Council wrestles with tree dilemma
Two pine trees in front of a Kemper Avenue home will remain, the Claremont city council said last week.
The council voted 4-1 to keep the trees standing in front of the Barbee residence on March 12, despite an apparent removal and replacement program initiated by the city over 15 years ago. But since that time the removal was reevaluated and since cancelled. Mayor Pro Tem Larry Schroeder was the lone dissenting vote.
The tree committee and the community and human services commission both denied the Barbees’ request to remove the trees in 2018.
The canary island pine trees are a defining feature of Kemper Avenue, a block of single-family homes above Base Line Road. But as far back as 2003, the city had plans to remove and replace them due of continued hardscape damage, according to Deputy Community Services Director Dave Roger in his presentation to the council.
At that time, he said, residents on Kemper were divided on how the program would work—13 households wanted them all removed at once, 10 wanted a three-phase approach and 10 wanted them removed only if the hardscape could not be repaired without removing the trees.
The remove-and-replace program was also included in multiple capital improvement program budgets—$25,000 for phase 1 in the 2006-2008 budget, $100,000 for phase 2 in the 2009-2010 budget and $100,000 for the final phase in 2010-2011.
But the removals went unfunded, Mr. Roger said. This could be because the Kemper Avenue tree removal program was grouped in with removal of similar trees on Shenandoah Drive. Neighbors on Shenandoah came forward to the city in 2008 requesting their trees be kept, Mr. Roger said, at which point the program was left unfunded.
The city’s Tree Policies and Guidelines Manual states that debris nuisance and hardscape damage were not valid reasons for removing a tree, Mr. Roger said. In 1999, however, a special circumstance was added allowing for a removal and replacement approach for trees in neighborhoods where parkways were too small.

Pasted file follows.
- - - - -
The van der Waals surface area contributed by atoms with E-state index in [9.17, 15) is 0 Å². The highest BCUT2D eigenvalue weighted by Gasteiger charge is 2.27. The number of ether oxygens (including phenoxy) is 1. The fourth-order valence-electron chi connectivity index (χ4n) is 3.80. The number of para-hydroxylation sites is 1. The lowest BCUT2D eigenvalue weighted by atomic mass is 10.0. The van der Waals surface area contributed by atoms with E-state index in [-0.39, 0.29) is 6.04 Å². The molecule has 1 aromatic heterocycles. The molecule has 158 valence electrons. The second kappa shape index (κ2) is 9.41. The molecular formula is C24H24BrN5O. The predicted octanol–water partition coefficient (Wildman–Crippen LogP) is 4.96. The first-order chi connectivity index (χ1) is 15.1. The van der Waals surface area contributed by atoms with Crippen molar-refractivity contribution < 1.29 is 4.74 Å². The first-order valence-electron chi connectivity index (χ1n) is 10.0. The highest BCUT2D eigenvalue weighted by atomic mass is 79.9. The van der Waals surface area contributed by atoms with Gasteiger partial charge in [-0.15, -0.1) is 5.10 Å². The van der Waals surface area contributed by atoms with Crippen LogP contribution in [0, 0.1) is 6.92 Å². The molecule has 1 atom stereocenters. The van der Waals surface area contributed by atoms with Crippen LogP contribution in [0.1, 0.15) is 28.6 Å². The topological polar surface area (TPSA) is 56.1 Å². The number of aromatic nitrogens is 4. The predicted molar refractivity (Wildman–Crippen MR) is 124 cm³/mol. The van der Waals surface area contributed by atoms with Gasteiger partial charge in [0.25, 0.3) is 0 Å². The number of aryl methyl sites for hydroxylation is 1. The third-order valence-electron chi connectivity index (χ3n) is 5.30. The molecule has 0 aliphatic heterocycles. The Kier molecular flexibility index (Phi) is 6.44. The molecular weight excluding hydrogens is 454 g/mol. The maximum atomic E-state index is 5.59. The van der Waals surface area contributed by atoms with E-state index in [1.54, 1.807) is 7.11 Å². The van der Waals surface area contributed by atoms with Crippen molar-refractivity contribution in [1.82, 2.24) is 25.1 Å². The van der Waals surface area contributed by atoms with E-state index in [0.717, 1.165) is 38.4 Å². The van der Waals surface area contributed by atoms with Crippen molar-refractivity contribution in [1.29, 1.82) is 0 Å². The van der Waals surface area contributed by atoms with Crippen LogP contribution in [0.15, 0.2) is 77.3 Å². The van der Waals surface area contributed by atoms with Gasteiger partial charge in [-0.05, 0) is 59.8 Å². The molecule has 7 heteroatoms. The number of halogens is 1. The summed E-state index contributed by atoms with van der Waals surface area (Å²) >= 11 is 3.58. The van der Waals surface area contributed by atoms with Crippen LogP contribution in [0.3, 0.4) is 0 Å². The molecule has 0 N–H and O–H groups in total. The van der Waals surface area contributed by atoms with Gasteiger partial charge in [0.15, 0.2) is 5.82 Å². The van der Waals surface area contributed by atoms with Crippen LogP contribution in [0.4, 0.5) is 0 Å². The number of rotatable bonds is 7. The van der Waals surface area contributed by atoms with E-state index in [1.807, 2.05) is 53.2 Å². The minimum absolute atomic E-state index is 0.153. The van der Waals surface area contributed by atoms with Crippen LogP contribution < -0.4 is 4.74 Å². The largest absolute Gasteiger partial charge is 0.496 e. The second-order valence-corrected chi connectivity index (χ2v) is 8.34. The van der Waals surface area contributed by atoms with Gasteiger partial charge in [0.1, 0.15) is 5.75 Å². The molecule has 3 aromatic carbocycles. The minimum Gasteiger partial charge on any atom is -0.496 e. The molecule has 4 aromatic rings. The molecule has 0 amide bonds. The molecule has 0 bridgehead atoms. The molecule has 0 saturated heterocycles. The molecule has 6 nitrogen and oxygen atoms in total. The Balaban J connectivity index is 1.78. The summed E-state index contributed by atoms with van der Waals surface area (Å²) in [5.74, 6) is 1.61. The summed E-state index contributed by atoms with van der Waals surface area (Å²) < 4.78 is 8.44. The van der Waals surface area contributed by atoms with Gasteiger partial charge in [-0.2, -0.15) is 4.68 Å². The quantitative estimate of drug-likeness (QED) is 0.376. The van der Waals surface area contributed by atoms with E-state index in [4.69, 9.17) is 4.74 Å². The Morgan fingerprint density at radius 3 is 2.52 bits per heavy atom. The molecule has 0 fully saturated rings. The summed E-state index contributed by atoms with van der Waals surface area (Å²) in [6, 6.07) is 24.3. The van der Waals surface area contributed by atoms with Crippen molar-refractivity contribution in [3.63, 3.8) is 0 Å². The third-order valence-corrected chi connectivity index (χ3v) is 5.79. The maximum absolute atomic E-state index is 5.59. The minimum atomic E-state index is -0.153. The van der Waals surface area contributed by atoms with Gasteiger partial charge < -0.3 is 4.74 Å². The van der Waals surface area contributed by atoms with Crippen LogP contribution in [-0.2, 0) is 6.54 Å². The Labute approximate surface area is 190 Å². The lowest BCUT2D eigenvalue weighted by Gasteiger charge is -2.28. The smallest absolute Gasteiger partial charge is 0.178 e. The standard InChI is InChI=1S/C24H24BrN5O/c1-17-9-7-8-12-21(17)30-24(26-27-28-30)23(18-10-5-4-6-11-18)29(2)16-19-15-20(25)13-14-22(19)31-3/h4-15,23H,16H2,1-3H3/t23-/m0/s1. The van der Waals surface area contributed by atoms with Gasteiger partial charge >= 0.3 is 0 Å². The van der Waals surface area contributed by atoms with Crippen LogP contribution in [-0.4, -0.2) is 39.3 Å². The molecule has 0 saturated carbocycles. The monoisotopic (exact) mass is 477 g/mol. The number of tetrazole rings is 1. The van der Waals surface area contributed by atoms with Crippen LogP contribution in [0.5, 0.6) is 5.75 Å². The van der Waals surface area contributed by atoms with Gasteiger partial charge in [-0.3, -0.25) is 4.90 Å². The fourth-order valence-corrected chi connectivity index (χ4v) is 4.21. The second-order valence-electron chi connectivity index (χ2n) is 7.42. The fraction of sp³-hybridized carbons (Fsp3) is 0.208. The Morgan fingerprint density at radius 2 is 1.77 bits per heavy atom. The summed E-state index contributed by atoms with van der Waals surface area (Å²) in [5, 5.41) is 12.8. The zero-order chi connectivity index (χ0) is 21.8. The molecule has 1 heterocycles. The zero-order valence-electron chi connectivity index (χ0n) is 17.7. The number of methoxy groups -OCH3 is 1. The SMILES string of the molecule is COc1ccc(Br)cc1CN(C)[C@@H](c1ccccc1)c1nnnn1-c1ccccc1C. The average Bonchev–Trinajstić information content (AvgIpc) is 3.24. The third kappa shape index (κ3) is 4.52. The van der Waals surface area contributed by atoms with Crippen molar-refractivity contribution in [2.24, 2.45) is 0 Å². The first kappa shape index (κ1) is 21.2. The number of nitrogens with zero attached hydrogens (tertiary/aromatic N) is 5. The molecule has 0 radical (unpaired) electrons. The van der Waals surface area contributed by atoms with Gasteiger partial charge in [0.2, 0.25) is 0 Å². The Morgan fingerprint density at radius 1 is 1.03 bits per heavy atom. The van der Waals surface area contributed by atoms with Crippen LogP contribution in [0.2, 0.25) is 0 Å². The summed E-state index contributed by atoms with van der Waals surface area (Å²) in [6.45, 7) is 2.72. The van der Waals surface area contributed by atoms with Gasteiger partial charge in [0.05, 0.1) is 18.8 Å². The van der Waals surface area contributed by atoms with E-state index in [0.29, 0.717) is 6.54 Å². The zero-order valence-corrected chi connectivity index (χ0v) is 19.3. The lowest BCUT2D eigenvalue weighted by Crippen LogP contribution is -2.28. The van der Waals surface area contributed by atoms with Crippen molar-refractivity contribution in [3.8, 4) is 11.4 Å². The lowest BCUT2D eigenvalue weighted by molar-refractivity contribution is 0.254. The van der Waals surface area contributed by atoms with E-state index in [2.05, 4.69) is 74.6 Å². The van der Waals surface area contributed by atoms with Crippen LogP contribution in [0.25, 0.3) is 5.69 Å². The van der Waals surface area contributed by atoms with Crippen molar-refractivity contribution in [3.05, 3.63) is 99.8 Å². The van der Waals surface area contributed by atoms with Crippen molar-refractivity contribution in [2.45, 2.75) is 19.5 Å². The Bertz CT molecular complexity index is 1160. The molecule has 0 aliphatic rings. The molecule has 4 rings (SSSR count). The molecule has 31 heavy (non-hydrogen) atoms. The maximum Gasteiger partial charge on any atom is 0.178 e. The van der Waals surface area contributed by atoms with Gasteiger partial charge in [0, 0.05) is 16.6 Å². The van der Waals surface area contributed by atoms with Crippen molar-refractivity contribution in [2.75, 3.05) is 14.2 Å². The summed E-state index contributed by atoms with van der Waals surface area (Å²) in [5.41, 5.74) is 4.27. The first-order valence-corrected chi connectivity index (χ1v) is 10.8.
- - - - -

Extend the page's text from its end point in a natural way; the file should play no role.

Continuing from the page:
“It appears then that staff must have used this policy to develop this phased program for the Kemper Avenue project in 2003,” Mr. Roger said.
The Barbee family, who has lived on Kemper since 2000, has been trying to get their two pine trees removed for years due to falling limbs and hardscape damage. In July 2018, Melanie Barbee sent an email to Mr. Roger noting the trees are a “nuisance as well as a danger to myself, my family and my Kemper Avenue community.”
Mr. Roger told the council that city staff and the tree committee inspected the tree and determined it was not a hazard.
“It’s very common for most trees to drop limbs at some time during their life, and this does not mean the tree is hazardous,” Mr. Roger said.
The Barbees claim the first time they heard of the cancelation of the removal-and-replacement program was in February 2018.
“In canvassing their neighbors and through comments set forth at later tree committee and commission meetings, it became clear that no notice or chance to be heard had been afforded by the Kemper Avenue residents,” the Barbees wrote in their appeal to the city council.
Mr. Roger told the council last week there was no current hardscape damage, though the city fixed it two years ago. Gregory Barbee told the council there still is existing damage.
“There have been repairs within the last two years, but we are experiencing hardscape damage in process from the north tree,” he said.
When Councilmember Jennifer Stark asked Mr. Barbee if the cancelation of the project wasn’t made clear to Kemper Avenue residents, he replied, “I 100 percent believe that.”
Rachel Forester, speaking on behalf of the community and human services commission, stated that while “These are trees that nobody would plant, knowing what we know now,” the city’s tree policy states that trees could only be taken out if they are dead, diseased or a danger.
Mr. Barbee countered the policy also allows removal and replacement programs.
“Even using the language of the tree policy manual now, it allows for approved tree removal and replacement programs, which is what we’re talking about here,” he said.
The City of Trees is usually strict when it comes to keeping its defining feature. This time, however, the Barbees had at least one sympathetic ear in Mayor Pro Tem Larry Schroeder.
Mr. Schroeder noted while he is a “hardliner for keeping trees,” the circumstances in this particular case moved him to recommend removal.
“As much as it burns me inside, I think that’s the right thing to do,” he said.
Ms. Stark and Councilmember Ed Reece voted to keep the trees. Ms. Stark didn’t want the trees taken down, but wanted to make sure residents are properly notified in the future.
Mr. Reece said while there may have been some error in communication, the tree policy itself was clear.
“At this point, while the trees may be a nuisance to the Barbees, I don’t see circumstances great enough in which to remove those trees,” Mr. Reece said.
Mayor Corey Calaycay noted he was “very upset at the disrespect” the Barbees were shown, but rather than take the trees down, he moved that city staff continue to mitigate the impact of the trees through hardscape repair, limb trimming and regular inspections.
“I do want some respect shown to the Barbees to try to address the situation in a good way to them,” he said.
Councilmember Jed Leano recused himself from discussion because he was on the community and human services commission when they denied the Barbees’ request.
The next city council meeting will take place on March 26.